When it comes to fishing a particular method I opt for what I think is appropriate at the time I am standing in the river. That having been said, if you held my arm behind my back and told me to choose, it would have to be to fish a dry fly to rising fish. See how I fish big dry flies below…
There is something that brings out the hunter in me when I come across a pool and see a trout rising steadily. I’ll watch, decide what stage of the hatch the fish is on and select the fly I think might be the right one for the job. Then, I have to make sure I use my skill with a fly rod to cover the fish with minimal false casting, get the right drift and then set on it when it takes.
After fishing for so long, I still get extremely excited at moments like these.
This is of course, is a perfect scenario and not one we might face every day but what if you are like me and on some days say “to hell with it, I’m going to fish just dry flies” even if the fish are not rising. A prospect I’ll often face on my home river, the Taw, especially during early season.
It is times like these that I won’t be looking closely for insect activity to try and match but will instead try and provoke a response from a fish by fishing a fly that I think will be worth its while to come and investigate.
Rather than fishing my normal size 16, 18 and 20 flies I’ll up the size to 14 or even 12 and fish a pattern that has trigger points that will, if I’m lucky, bring a fish to the surface.
Over the last 15 years or so I have been influenced by the fishing I have done in America and the use of attractor dries something I feel we don’t use as much on our rivers here. One that I have had good success with is the Parachute Royal Coachman. It has trigger points galore from the red silk body to the golden pheasant tippets and the buggy looking peacock herl.
I’ll start searching the water making casts into likely looking spots letting the fly drift naturally and then on the next drift I will impart some movement into the fly for a tantalizing “eat me” struggling insect look.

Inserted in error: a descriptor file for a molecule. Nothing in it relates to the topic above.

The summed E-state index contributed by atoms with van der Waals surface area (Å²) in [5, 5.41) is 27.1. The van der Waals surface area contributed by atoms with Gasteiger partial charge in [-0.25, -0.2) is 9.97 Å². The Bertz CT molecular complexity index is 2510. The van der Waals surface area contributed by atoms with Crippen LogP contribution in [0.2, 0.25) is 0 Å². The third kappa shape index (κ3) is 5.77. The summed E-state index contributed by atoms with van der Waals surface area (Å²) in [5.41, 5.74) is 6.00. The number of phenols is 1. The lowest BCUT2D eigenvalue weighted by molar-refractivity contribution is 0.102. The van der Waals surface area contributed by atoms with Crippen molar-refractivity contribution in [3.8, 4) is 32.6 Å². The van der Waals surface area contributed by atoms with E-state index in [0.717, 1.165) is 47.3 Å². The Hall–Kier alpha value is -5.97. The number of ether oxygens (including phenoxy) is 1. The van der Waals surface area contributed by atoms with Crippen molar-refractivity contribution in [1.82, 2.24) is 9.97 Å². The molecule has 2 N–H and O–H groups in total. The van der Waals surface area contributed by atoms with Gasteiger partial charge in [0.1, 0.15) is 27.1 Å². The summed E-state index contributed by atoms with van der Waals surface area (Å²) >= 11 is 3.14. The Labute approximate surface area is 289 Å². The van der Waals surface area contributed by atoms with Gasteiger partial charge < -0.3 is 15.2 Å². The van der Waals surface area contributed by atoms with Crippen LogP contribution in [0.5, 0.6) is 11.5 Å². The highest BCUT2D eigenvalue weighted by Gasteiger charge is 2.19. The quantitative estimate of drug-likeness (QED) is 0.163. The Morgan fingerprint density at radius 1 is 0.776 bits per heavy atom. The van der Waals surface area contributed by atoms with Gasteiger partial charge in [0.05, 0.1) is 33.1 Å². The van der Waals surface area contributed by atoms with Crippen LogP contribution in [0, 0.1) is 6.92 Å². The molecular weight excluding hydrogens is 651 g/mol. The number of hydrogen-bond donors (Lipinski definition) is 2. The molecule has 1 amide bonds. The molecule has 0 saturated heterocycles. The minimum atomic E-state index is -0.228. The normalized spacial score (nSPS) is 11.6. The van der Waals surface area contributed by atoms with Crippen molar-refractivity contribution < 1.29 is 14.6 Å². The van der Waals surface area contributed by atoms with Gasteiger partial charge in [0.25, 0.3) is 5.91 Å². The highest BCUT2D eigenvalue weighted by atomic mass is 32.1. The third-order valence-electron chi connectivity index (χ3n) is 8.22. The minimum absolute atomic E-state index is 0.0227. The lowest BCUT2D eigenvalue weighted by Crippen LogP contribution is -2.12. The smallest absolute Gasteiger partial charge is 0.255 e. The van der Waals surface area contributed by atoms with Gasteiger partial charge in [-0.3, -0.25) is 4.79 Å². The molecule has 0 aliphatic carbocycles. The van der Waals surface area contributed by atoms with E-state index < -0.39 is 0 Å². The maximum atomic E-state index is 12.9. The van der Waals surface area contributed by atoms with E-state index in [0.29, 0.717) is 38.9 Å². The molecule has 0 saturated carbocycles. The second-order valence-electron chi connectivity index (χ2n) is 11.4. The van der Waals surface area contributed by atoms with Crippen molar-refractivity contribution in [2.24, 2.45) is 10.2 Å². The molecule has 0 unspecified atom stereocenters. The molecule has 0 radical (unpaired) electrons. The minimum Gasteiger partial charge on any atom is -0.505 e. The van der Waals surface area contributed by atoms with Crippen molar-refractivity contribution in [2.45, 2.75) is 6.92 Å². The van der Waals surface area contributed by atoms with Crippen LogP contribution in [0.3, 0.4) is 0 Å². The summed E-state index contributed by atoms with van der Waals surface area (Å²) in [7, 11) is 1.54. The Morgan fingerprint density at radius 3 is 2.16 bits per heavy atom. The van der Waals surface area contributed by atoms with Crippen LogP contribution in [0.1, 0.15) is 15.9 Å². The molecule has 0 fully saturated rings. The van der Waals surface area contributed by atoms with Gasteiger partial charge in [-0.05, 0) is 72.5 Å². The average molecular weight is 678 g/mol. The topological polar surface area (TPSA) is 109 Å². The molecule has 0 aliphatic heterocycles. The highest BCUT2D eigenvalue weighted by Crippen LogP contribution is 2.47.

When I add this movement I prefer to do so with my line hand rather than twitching the rod to give life to the fly as the takes from a fish can often be explosive and want to be ready to set on it when it does.
Another advantage of this fly is that it makes a great indicator if you decide to use it as part of a duo set up too.
This is usually one of the first flies I’ll use but I also like the Stimulator too. It can also be a great mayfly substitute if you find yourself on the river when a hatch takes you by surprise. The yellow bodied version is perfect along with the orange.
The Humpy is another of the great dry flies to “bring em” especially in bright colours -yellow and red.
When I’m fishing dry flies like this, I’ll work the water relatively quickly preferring to cover water looking for a keen fish. I thought I should also mention that fishing this way that the takes don’t tend to be sips but aggressive almost territorial slashes at the fly.
Territory may be part of the reason but I also wonder if I am targeting non-rising fish that might not be very high in the water column but see the fly and have to firstly travel farther to reach it and secondly, it gathers momentum in doing so. This may account for the ferocity of the take and sometimes why some fish don’t stick too as it is traveling at speed.
Either way, I find this can be a fun and productive way of catching fish on dry flies when the textbook says you shouldn’t.
Attractor dry flies
Pete Tyjas is a fly fishing guide based in Devon
He also produces the online ezine